Schuerholz acknowledged "some people are dismayed" by the secrecy that surrounded a matter so important to Braves fans and Cobb County taxpayers. "But it was the only way we could go about this," he argued, "because of the timing and the impact on our relationship and partnership with the city and our about-to-be-new partnership with Cobb County."
While the Braves were busy in secret negotiations, the area they were planning to call home was becoming quite popular. Prospective real estate investors over the past few months acquired land near the stadium's proposed site. Last Friday, the Atlanta Business Chronicle highlighted one noteworthy $45 million deal near the new stadium's proposed site:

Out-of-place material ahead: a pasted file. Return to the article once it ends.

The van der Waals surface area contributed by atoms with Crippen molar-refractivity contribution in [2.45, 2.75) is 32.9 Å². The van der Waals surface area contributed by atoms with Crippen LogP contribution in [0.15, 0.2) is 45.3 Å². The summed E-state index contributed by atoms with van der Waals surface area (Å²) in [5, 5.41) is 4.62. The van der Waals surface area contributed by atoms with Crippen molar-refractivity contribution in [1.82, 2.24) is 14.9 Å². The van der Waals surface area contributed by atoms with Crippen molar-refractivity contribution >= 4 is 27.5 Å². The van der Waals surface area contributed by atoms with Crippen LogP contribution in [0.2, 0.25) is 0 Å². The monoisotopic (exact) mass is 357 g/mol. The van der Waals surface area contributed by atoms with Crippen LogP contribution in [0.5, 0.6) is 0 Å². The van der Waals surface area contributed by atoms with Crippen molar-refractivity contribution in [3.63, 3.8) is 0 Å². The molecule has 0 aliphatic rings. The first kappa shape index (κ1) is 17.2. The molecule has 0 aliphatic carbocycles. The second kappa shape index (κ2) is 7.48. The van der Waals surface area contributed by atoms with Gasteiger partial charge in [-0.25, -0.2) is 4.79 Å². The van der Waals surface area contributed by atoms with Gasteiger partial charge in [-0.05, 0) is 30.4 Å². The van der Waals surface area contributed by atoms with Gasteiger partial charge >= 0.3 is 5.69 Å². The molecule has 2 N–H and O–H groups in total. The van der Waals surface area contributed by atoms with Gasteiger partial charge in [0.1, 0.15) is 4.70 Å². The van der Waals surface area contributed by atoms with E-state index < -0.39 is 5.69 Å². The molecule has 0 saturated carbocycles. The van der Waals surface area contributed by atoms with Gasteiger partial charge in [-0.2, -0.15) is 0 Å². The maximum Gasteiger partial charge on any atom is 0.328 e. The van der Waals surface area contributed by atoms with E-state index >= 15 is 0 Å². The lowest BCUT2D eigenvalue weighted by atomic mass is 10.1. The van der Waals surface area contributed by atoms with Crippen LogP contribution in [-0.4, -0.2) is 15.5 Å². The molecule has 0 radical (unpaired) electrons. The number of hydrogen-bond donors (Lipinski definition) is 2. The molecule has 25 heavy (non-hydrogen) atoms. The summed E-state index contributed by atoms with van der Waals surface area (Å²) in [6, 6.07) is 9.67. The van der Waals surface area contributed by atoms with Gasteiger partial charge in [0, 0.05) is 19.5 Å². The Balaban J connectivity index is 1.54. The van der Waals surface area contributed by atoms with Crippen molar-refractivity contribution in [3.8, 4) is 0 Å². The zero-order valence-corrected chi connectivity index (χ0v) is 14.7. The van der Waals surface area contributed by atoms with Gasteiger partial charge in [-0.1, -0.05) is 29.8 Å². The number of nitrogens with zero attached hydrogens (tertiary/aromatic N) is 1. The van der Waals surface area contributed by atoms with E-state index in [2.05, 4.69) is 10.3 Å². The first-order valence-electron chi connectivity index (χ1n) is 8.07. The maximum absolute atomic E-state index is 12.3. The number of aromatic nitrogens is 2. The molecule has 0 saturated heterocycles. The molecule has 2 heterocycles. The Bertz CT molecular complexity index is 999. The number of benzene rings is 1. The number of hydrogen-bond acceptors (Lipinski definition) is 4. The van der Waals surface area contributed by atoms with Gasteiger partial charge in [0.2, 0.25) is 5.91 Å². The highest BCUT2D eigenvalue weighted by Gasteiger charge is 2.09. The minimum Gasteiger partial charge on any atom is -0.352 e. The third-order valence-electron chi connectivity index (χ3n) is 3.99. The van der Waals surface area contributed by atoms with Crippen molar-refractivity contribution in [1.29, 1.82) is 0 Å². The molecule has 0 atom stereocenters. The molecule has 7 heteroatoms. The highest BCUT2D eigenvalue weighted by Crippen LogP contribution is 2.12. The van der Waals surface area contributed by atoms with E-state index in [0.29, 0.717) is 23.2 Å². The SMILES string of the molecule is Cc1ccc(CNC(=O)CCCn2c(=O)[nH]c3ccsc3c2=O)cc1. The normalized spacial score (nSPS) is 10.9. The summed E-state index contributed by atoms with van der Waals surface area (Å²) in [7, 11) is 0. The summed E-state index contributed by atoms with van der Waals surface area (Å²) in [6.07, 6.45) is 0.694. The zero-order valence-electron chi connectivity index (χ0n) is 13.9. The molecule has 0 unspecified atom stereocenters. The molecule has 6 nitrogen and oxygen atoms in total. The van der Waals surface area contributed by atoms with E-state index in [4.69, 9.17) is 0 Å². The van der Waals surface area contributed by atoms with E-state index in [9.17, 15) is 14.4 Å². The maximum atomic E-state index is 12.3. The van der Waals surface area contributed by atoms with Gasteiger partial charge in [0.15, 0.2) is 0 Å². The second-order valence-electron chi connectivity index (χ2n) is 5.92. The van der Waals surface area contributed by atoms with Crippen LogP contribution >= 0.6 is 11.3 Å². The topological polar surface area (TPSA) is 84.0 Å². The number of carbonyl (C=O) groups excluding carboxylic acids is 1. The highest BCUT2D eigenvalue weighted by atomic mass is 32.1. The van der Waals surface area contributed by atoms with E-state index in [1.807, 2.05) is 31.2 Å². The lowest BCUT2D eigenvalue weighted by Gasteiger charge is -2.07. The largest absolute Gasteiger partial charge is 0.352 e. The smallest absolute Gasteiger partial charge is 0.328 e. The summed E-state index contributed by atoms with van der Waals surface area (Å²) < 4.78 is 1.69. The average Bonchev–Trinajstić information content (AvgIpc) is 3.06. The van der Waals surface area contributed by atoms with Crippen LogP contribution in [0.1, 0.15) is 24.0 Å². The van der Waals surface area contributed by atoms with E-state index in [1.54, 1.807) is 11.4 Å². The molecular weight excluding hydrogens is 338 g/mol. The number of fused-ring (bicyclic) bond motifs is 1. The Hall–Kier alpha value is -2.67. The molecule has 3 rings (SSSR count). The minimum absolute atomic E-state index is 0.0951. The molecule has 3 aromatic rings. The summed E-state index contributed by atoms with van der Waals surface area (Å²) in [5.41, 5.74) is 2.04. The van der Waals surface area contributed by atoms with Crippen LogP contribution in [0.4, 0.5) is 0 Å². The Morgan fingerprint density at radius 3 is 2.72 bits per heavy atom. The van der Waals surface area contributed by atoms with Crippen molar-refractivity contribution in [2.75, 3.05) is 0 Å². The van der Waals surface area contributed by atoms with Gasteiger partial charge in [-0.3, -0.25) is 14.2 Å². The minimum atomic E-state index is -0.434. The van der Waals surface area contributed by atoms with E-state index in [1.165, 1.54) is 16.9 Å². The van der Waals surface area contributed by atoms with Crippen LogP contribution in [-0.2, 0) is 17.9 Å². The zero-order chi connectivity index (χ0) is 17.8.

So what did the Atlanta Braves want from the city to stay at Turner Field? According to documents obtained from Mayor Kasim Reed's office, the team's executives wanted to split the cost of stadium renovation costs between the city, county and Atlanta Fulton County Recreation Authority, get out from under AFCRA's oversight and deal with City Hall directly, and manage parking.
The team also wanted a list of requirements on whatever development was selected to transform the mammoth parking lot across the street from The Ted. Among them: a parking deck that could accommodate 8,600 cars, a ban on certain types of businesses "that may be offensive or vulgar to the community or Braves' fans," and limits on the number and location of fine-dining restaurants and sports bars. It'd also prohibit certain advertisements promoting competitors of the Braves' exclusive sponsors.
Oh, and "ANLBC" stands for "Atlanta National League Baseball Club."